The Concrete Services division of Budget Maintenance, Pottstown, Pa., recently finished an 18,000-square-foot polished concrete project at Lincoln University in Kenneth Square, Pa. The university tried polished concrete a few years back and was pleased with its performance. When it built a new student center on campus, complete with a cafeteria and social lounge, the owners took the opportunity to install more polished concrete because of its long-term durability and low maintenance requirements.
Budget Maintenance worked hand in hand with general contractor, Lobar Construction Services, on the student center project. John Jones, head of the Concrete Services division at Budget Maintenance, says getting involved in planning the concrete details, schedule and floor protection is key to ensuring the slab is optimized to take a polish. “It is very important to have a job meeting with the concrete contractor and the GC before the pour so everyone understands the specifications,” he says.
On this project, the owner and architect wanted a cream polish — no salt and pepper exposure. To ensure that kind of finish, Jones had to make it clear to the GC and concrete contractor how floor flatness and floor levelness can affect the end results of a polishing job.
When FF and FL numbers are too low, he explains, the grinding process will expose beyond the cream top and into the aggregate in the high spots. Low FF and FL numbers will also result in a wavy appearance on the floor and the inability to optimize reflectivity.
“We told them we needed FF and FL numbers of 40 and above,” Jones says. “They did achieve those numbers and it helped in a successful end product.”
After the slab was placed and finished, the concrete sat for 45 days. When their slot in the construction schedule came up, the five-man Budget Maintenance crew started the dry grinding process with 30/40-grit metal-bond abrasives and continued on with 80- then 150-grit metals. After switching over to resin-bond abrasives, crew members started with 100-grit resin abrasives then proceeded through the process to 200, 400, 800 and 1,500. Crews dyed and desnsified after the 400-grit resin step. After the 1,500-grit polish, they applied a second densifier.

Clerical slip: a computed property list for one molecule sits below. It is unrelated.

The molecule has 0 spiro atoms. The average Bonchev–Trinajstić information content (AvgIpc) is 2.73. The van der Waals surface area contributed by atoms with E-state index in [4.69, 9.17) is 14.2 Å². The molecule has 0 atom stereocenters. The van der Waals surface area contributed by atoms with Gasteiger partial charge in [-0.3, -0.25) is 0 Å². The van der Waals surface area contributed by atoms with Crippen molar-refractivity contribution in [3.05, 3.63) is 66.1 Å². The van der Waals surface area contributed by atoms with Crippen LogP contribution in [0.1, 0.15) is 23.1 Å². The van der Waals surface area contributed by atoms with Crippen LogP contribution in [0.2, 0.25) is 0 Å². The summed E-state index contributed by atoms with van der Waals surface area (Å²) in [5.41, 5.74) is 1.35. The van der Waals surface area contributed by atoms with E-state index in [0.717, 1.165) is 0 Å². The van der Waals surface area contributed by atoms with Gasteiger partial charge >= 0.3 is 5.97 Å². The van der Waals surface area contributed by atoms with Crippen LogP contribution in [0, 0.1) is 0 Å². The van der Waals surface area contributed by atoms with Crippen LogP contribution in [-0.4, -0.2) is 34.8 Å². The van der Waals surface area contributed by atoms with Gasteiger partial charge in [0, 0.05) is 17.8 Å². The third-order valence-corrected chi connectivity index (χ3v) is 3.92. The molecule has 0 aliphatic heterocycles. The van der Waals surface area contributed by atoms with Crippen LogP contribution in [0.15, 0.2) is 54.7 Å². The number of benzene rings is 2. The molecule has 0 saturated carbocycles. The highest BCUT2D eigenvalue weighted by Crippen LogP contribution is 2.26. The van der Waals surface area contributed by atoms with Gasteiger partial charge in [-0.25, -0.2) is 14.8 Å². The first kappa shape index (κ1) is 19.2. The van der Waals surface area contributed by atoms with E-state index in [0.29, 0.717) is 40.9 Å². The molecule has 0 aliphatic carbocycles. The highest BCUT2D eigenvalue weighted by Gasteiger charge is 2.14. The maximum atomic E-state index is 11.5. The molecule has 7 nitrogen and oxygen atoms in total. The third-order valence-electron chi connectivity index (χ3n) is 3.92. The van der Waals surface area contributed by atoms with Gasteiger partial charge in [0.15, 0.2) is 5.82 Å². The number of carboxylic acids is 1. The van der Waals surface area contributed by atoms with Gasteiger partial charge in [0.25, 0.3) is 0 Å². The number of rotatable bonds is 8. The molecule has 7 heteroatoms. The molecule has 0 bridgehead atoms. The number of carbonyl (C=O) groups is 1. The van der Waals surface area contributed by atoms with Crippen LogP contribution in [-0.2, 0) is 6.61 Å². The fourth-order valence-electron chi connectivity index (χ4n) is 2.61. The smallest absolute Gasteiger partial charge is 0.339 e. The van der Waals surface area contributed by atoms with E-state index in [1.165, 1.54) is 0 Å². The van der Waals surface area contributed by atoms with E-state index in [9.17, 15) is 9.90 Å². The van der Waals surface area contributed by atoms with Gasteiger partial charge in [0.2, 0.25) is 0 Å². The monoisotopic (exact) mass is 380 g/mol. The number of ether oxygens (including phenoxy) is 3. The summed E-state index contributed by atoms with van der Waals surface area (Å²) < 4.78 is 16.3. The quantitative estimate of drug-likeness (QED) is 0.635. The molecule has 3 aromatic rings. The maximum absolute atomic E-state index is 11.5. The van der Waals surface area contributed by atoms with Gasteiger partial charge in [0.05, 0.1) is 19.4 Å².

Jones says one of the challenges with this project was the owner and architect struggled with the color choices up to the last minute. Jones’ crew created three mock-ups on the working slab while they were at the same time moving their way through the metal and early resin steps. “It was very important to us that they made their color decision on time,” Jones says. “We had to get approval so we could keep grinding.”
The architect and owner finally settled on a three-color scheme throughout the three polished areas of the student center. Their decision came in enough time that the Budget Maintenance crews could avoid stopping the project to wait for a color decision.
Edge work was another challenge the Budget Maintenance crews succeeded on. “The guys did a great job on edges,” Jones says. “The colors blended nicely at the conjunctions where the edge work met the floor.”
Maintenance is the key to keeping a successful polished floor looking good. Budget Maintenance provides maintenance instructions for its flooring systems in an operations manual it turns over as part of its close-out documents for each project. But Jones says the company takes its maintenance advice a step further.
“We have a face-to-face meeting scheduled with the head of maintenance. We will tell him about the correct pads to use and how to choose a cleaner with the correct pH,” he says. “We think it’s important to do more than just hand him some instructions.”